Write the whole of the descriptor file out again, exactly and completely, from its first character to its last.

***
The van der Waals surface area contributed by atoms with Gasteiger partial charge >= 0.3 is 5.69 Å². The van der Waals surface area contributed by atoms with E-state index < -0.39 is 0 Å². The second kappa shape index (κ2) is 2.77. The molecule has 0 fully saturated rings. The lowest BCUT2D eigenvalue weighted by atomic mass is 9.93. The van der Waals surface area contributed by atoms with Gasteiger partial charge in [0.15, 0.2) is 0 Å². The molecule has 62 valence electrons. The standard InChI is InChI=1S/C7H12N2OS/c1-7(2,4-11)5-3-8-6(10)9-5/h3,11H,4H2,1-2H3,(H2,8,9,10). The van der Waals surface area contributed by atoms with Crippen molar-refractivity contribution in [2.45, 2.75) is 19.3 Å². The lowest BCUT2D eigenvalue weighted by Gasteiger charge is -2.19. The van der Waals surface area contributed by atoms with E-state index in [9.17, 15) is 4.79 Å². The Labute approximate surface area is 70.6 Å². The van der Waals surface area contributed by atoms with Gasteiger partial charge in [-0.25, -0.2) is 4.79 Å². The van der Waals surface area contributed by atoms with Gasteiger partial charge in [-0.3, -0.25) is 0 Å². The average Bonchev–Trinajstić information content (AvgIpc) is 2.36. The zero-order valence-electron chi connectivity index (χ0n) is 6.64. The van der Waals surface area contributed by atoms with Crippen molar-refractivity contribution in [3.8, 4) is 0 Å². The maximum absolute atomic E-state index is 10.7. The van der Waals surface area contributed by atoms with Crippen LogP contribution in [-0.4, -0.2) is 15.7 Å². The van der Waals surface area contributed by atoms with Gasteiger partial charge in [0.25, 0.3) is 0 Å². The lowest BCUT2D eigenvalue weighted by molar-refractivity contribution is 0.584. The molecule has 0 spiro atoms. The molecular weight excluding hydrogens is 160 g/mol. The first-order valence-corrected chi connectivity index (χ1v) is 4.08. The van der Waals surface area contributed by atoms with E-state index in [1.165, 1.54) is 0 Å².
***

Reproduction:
The van der Waals surface area contributed by atoms with Gasteiger partial charge >= 0.3 is 5.69 Å². The van der Waals surface area contributed by atoms with E-state index < -0.39 is 0 Å². The second kappa shape index (κ2) is 2.77. The molecule has 0 fully saturated rings. The lowest BCUT2D eigenvalue weighted by atomic mass is 9.93. The van der Waals surface area contributed by atoms with Gasteiger partial charge in [0.15, 0.2) is 0 Å². The molecule has 62 valence electrons. The standard InChI is InChI=1S/C7H12N2OS/c1-7(2,4-11)5-3-8-6(10)9-5/h3,11H,4H2,1-2H3,(H2,8,9,10). The van der Waals surface area contributed by atoms with Crippen molar-refractivity contribution in [2.45, 2.75) is 19.3 Å². The lowest BCUT2D eigenvalue weighted by Gasteiger charge is -2.19. The van der Waals surface area contributed by atoms with E-state index in [9.17, 15) is 4.79 Å². The Labute approximate surface area is 70.6 Å². The van der Waals surface area contributed by atoms with Gasteiger partial charge in [-0.25, -0.2) is 4.79 Å². The van der Waals surface area contributed by atoms with Gasteiger partial charge in [-0.3, -0.25) is 0 Å². The average Bonchev–Trinajstić information content (AvgIpc) is 2.36. The zero-order valence-electron chi connectivity index (χ0n) is 6.64. The van der Waals surface area contributed by atoms with Crippen molar-refractivity contribution in [3.8, 4) is 0 Å². The maximum absolute atomic E-state index is 10.7. The van der Waals surface area contributed by atoms with Crippen LogP contribution in [-0.4, -0.2) is 15.7 Å². The van der Waals surface area contributed by atoms with Gasteiger partial charge in [0.25, 0.3) is 0 Å². The lowest BCUT2D eigenvalue weighted by molar-refractivity contribution is 0.584. The molecule has 0 spiro atoms. The molecular weight excluding hydrogens is 160 g/mol. The first-order valence-corrected chi connectivity index (χ1v) is 4.08. The van der Waals surface area contributed by atoms with E-state index in [1.165, 1.54) is 0 Å².